NEW SECTION. Section 8. Enforcement -- rulemaking. (1) The commissioner has the power to administer, carry out, and enforce all the provisions of [sections 1 through 8] and may adopt administrative rules for that purpose. The commissioner shall provide written copies of adopted rules implementing this section to all employees and employers upon written request.
(2) (a) A person who claims to be aggrieved by a violation of [section 6] or [section 7] may file a written complaint with the commissioner within 1 year after the date that the person learned of the violation. The written complaint must state the name and address of the employer and a detailed account of the alleged violation.
(b) An employer's failure to comply with [section 6(1)] for one job opening is considered one violation regardless of the number of postings that list the job opening.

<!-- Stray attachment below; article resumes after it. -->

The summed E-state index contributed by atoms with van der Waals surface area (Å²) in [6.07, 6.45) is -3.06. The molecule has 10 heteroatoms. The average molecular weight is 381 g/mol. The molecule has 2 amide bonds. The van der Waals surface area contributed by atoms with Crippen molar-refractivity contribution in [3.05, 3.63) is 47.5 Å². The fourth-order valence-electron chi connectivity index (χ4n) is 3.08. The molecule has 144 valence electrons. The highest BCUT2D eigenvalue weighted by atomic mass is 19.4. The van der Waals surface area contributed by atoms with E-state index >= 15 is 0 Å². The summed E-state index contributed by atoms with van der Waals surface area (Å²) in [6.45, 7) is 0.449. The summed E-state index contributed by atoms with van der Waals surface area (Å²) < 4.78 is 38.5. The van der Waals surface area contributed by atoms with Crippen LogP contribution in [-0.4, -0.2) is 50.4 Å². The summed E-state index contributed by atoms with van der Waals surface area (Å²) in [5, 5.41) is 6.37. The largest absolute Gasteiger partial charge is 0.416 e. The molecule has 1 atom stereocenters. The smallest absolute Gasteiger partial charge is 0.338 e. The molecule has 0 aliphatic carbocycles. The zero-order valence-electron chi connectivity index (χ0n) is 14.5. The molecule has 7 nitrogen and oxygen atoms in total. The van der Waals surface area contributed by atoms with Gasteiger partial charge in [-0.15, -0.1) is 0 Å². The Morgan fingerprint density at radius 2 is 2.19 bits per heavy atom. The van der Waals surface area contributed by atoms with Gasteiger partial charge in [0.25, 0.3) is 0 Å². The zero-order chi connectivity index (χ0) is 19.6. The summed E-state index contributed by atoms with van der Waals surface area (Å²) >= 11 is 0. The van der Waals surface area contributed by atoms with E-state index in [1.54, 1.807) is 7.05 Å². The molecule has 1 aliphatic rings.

(c) An employer's failure to comply with [section 6(2)] for one promotional opportunity is considered one violation.
(3) The commissioner shall investigate complaints of violations of subsection (2) and the commissioner shall adopt administrative rules necessary to govern the investigations.
(4) Upon finding that an employer has violated [section 6] or [section 7], the commissioner may order the employer to pay a fine of no less than $500 and no more than $10,000 per violation.
(5) If an employee suing for a violation of [section 3] demonstrates a violation of [section 6] or [section 7], and the court finds a violation of [section 6] or [section 7], the court may order appropriate relief, including a rebuttable presumption that records not kept by the employer in violation of [section 7] contained information favorable to the employee's claim and an instruction to the jury that failure to keep records can be considered evidence that the violation was not made in good faith.
NEW SECTION. Section 9. Codification instruction. [Sections 1 through 8] are intended to be codified as a new part of Title 39, chapter 3, and the provisions of Title 39, chapter 3, apply to [sections 1 through 8].